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Yellowstone preserves the most important bison herd in the United States. Learn more about the near extinction and recovery of these remarkable animals, how they make it through harsh winters, and what their survival says about our ability to share the landscape with another species.
Yellowstone is the only place in the United States where bison (Bison bison) have lived continuously since prehistoric times. Yellowstone bison are exceptional because they comprise the nation’s largest bison population on public land. Unlike most other herds, this population has thousands of individuals that are allowed to roam relatively freely over the expansive landscape of Yellowstone National Park and some nearby areas of Montana. They also exhibit wild behavior like their ancient ancestors, congregating during the breeding season to compete for mates, as well as migration and exploration that result in the use of new habitat areas. These behaviors have enabled the successful restoration of a population that was on the brink of extinction just over a century ago.
However, some Yellowstone bison are infected with brucellosis, a livestock disease that can be transmitted to wild bison and elk as well as to cattle through contact with infected fetal tissue. To prevent conflicts with ranching and other activities outside the park, the National Park Service (NPS) works with other federal, state, and tribal agencies to manage and develop policies for bison access to habitat in Montana. Conservation of wild bison is one of the most complex of Yellowstone’s resource issues. All of the interested parties bring their own wide-ranging values and objectives to the debate.
Bison are the largest land-dwelling mammal in North America. Males (2,000 lbs/900 kg) are larger than females (1,000 lbs/500 kg) and both are generally dark chocolate-brown in color, with long hair on their forelegs, head, and shoulders, but short, dense hair (1 in/3 cm) on their flanks and hindquarters. Calves of the year are born after 9 to 9-½ months of gestation. They are reddish-tan at birth and begin turning brown after 2-½ months. Both sexes have relatively short horns that curve upward, with male’s averaging slightly longer than those of adult females.
All bison have a protruding shoulder hump. Large shoulder and neck muscles allow bison to swing their heads from side-to-side to clear snow from foraging patches, unlike other ungulates that scrape snow away with their front feet. Bison are agile, strong swimmers, and can run 35 miles per hour (55 kph). They can jump over objects about 5 feet (1.5 m) high and have excellent hearing, vision, and sense of smell.
Bison are mostly active during the day and at dusk, but may be active through the night. They are social animals that often form herds, which appear to be directed by older females. Group sizes average about 20 bison during winter, but increase in summer to an average of about 200, with a maximum of about 1,000 during the breeding season (known as the rut) in July and August. Bison are sexually mature at age two. Although female bison may breed at these younger ages, older males (>7 years) participate in most of the breeding.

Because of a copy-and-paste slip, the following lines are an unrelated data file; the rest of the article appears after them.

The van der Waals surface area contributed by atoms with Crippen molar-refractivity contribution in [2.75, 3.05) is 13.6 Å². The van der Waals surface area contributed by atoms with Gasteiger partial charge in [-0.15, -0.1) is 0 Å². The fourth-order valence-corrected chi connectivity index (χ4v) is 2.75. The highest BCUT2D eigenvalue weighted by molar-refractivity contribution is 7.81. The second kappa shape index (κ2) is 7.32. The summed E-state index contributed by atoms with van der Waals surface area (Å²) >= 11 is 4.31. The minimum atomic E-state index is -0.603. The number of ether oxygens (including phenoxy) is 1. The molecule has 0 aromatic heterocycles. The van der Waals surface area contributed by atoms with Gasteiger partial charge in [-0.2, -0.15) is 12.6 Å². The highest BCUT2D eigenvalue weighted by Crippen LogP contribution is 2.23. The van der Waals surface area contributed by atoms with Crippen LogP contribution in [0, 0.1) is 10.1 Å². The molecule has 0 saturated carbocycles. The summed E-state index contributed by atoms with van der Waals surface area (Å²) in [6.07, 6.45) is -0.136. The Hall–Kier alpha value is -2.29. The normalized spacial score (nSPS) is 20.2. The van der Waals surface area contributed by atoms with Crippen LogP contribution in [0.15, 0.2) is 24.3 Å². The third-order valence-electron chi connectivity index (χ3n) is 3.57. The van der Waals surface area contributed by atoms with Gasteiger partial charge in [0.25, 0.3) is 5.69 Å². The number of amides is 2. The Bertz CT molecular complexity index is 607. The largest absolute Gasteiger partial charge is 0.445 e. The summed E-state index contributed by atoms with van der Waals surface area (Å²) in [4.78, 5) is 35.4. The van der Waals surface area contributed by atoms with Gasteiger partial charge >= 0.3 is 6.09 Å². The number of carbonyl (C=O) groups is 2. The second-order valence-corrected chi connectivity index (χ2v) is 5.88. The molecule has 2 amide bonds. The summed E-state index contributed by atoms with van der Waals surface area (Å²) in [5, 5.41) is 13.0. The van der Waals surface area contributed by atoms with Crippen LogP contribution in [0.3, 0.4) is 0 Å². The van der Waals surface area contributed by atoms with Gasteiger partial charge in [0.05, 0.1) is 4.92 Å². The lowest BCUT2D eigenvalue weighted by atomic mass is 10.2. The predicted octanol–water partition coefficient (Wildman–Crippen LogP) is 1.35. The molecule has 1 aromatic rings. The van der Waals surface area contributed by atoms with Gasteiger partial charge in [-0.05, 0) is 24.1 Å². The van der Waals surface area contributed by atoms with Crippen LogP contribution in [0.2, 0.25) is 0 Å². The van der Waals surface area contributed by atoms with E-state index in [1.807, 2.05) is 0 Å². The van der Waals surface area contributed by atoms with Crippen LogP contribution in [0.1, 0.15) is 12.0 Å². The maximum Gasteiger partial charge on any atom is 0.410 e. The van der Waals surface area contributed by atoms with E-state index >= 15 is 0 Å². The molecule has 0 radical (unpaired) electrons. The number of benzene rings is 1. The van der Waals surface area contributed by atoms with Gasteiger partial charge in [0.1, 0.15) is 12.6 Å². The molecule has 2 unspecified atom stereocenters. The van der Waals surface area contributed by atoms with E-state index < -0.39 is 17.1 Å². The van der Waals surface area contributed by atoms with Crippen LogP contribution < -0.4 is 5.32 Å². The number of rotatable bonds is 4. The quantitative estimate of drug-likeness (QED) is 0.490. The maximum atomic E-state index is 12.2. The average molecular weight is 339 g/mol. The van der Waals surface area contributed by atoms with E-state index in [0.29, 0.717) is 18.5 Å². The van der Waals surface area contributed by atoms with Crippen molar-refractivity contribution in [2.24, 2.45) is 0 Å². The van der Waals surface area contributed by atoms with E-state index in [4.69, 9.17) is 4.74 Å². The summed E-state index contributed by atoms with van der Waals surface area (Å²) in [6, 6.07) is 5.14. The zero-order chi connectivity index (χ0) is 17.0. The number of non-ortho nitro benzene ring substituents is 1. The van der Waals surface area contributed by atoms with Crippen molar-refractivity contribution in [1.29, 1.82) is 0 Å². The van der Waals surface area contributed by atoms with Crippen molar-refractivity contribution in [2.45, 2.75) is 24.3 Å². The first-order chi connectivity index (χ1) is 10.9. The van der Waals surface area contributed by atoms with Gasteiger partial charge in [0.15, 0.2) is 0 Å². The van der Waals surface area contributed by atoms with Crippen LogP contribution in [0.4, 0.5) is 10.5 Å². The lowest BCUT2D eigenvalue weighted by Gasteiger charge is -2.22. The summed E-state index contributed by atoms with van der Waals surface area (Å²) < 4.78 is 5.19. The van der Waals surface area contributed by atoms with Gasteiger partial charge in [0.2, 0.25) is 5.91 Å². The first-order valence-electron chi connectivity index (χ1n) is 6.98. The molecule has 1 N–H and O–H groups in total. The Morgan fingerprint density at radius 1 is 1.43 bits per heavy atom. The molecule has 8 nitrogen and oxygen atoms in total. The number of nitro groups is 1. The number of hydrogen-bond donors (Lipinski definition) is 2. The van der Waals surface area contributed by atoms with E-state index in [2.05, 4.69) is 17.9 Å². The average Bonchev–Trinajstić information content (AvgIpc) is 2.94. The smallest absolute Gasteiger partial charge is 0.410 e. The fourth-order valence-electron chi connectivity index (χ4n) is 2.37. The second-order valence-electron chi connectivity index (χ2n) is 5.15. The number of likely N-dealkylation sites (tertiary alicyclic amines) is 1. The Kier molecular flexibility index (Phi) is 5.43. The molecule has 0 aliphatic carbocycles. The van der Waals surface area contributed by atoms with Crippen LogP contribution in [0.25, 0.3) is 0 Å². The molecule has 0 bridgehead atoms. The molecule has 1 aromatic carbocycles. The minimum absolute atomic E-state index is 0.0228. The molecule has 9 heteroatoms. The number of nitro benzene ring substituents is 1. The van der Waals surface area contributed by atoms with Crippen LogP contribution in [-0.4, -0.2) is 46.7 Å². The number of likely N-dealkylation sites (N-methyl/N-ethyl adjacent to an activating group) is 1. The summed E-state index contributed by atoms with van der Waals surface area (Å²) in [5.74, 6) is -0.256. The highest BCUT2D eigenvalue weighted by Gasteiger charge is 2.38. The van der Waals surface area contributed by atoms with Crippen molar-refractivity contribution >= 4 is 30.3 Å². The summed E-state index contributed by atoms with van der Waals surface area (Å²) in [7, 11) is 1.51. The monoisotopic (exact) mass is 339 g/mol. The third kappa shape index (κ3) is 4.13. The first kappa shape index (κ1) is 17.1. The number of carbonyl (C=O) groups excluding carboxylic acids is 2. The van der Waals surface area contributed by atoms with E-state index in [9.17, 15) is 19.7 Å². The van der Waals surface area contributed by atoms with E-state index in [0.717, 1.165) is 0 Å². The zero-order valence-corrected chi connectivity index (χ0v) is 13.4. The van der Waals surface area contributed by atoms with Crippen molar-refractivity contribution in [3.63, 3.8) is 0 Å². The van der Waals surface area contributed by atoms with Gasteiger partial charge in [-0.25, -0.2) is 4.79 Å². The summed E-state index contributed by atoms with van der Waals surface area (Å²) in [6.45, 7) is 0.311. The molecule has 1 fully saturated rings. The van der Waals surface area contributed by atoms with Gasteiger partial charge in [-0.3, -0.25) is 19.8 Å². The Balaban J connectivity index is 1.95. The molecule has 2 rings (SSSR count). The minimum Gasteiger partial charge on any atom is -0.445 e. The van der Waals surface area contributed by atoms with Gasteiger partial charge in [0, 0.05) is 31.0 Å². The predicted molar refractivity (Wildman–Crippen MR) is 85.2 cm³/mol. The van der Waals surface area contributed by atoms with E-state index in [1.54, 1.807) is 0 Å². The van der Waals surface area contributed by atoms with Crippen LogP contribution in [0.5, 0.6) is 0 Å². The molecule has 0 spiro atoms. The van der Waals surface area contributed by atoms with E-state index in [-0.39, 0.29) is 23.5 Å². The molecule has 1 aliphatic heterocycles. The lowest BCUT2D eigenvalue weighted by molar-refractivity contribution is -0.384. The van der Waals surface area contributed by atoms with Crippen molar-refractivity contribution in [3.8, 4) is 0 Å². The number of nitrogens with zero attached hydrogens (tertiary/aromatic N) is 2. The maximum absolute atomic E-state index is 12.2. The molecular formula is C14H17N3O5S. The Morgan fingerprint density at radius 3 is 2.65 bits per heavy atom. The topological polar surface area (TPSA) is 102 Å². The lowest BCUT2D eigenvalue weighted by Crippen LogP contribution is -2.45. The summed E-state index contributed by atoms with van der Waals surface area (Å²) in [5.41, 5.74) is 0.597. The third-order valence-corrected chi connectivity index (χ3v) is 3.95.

During the rut mature males display their dominance by bellowing, wallowing, and engaging in fights with other bulls. The winners earn the right to mate with receptive females. Once a bull has found a female who is close to estrus, he will stay by her side until she is ready to mate. Then he moves on to another female. Following courtship, mature males separate and spend the rest of the year alone or in small groups. Group sizes decrease through autumn and into winter, reaching their lowest level of the year during March and April.
Yellowstone bison feed primarily on grasses, sedges, and other grass-like plants (more than 90% of their diets) in open grassland and meadow communities throughout the year. They also eat forbs (weeds and herbaceous, broad-leafed plants) and browse (the leaves, stems, and twigs of woody plants) through the year, but those usually comprise less than 5% of the diet. They typically forage for 9 to 11 hours daily. Bison are ruminants with a multiple-chambered stomach that includes microorganisms such as bacteria and protozoa to enable them to effectively digest plant material. Bison alternate between eating and ruminating, which is regurgitating partially digested food and chewing it again, to allow microorganisms to further break down plant material into volatile fatty acids and other compounds. Their large digestive tract allows them to digest lower quality foods with greater efficiency than other ungulates such as cattle, deer, or elk.
Interaction with Other Wildlife
Wolves and grizzly bears are the only large predators of adult bison. Dead bison provide an important source of food for scavengers and other carnivores. Bison will rub against trees, rocks, or in dirt wallows in an attempt to get rid of insect pests. Birds such as the magpie perch on a bison to feed on insects in its coat. The cowbird will also follow close behind a bison, feeding on insects disturbed by its steps.